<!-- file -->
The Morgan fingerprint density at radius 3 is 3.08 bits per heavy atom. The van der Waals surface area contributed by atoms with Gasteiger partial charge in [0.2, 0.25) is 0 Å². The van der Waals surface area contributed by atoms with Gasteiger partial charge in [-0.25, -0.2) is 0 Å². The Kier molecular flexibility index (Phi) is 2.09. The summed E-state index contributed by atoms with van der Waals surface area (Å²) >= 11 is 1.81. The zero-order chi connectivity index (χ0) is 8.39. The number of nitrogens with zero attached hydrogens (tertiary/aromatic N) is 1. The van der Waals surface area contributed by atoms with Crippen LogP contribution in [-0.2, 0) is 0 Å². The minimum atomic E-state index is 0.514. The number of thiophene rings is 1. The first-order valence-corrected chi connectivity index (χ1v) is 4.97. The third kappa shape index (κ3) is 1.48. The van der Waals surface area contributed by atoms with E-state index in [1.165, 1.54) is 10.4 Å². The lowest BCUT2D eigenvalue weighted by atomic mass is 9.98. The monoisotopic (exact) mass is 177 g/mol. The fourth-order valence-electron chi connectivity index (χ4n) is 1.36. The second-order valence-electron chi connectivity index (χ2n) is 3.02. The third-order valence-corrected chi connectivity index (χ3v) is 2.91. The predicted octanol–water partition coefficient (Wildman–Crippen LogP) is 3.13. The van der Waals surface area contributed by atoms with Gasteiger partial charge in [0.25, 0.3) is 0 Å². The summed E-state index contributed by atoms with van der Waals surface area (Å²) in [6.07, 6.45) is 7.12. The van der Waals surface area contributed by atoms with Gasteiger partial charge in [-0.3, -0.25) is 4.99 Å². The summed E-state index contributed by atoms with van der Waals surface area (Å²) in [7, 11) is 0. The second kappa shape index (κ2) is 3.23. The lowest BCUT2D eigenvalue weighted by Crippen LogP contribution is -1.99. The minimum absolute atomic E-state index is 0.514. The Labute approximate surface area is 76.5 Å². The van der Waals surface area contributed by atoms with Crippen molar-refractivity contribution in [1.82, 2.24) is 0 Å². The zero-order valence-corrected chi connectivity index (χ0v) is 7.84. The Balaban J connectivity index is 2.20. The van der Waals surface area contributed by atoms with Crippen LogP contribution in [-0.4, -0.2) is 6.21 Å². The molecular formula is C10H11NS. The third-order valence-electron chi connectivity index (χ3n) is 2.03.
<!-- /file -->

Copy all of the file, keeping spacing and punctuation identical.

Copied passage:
The Morgan fingerprint density at radius 3 is 3.08 bits per heavy atom. The van der Waals surface area contributed by atoms with Gasteiger partial charge in [0.2, 0.25) is 0 Å². The van der Waals surface area contributed by atoms with Gasteiger partial charge in [-0.25, -0.2) is 0 Å². The Kier molecular flexibility index (Phi) is 2.09. The summed E-state index contributed by atoms with van der Waals surface area (Å²) >= 11 is 1.81. The zero-order chi connectivity index (χ0) is 8.39. The number of nitrogens with zero attached hydrogens (tertiary/aromatic N) is 1. The van der Waals surface area contributed by atoms with Crippen LogP contribution in [-0.2, 0) is 0 Å². The minimum atomic E-state index is 0.514. The number of thiophene rings is 1. The first-order valence-corrected chi connectivity index (χ1v) is 4.97. The third kappa shape index (κ3) is 1.48. The van der Waals surface area contributed by atoms with E-state index in [1.165, 1.54) is 10.4 Å². The lowest BCUT2D eigenvalue weighted by atomic mass is 9.98. The monoisotopic (exact) mass is 177 g/mol. The fourth-order valence-electron chi connectivity index (χ4n) is 1.36. The second-order valence-electron chi connectivity index (χ2n) is 3.02. The third-order valence-corrected chi connectivity index (χ3v) is 2.91. The predicted octanol–water partition coefficient (Wildman–Crippen LogP) is 3.13. The van der Waals surface area contributed by atoms with Gasteiger partial charge in [0.25, 0.3) is 0 Å². The summed E-state index contributed by atoms with van der Waals surface area (Å²) in [6.07, 6.45) is 7.12. The van der Waals surface area contributed by atoms with Gasteiger partial charge in [-0.3, -0.25) is 4.99 Å². The summed E-state index contributed by atoms with van der Waals surface area (Å²) in [7, 11) is 0. The second kappa shape index (κ2) is 3.23. The lowest BCUT2D eigenvalue weighted by Crippen LogP contribution is -1.99. The minimum absolute atomic E-state index is 0.514. The Labute approximate surface area is 76.5 Å². The van der Waals surface area contributed by atoms with Crippen molar-refractivity contribution in [1.82, 2.24) is 0 Å². The zero-order valence-corrected chi connectivity index (χ0v) is 7.84. The Balaban J connectivity index is 2.20. The van der Waals surface area contributed by atoms with Crippen LogP contribution in [-0.4, -0.2) is 6.21 Å². The molecular formula is C10H11NS. The third-order valence-electron chi connectivity index (χ3n) is 2.03.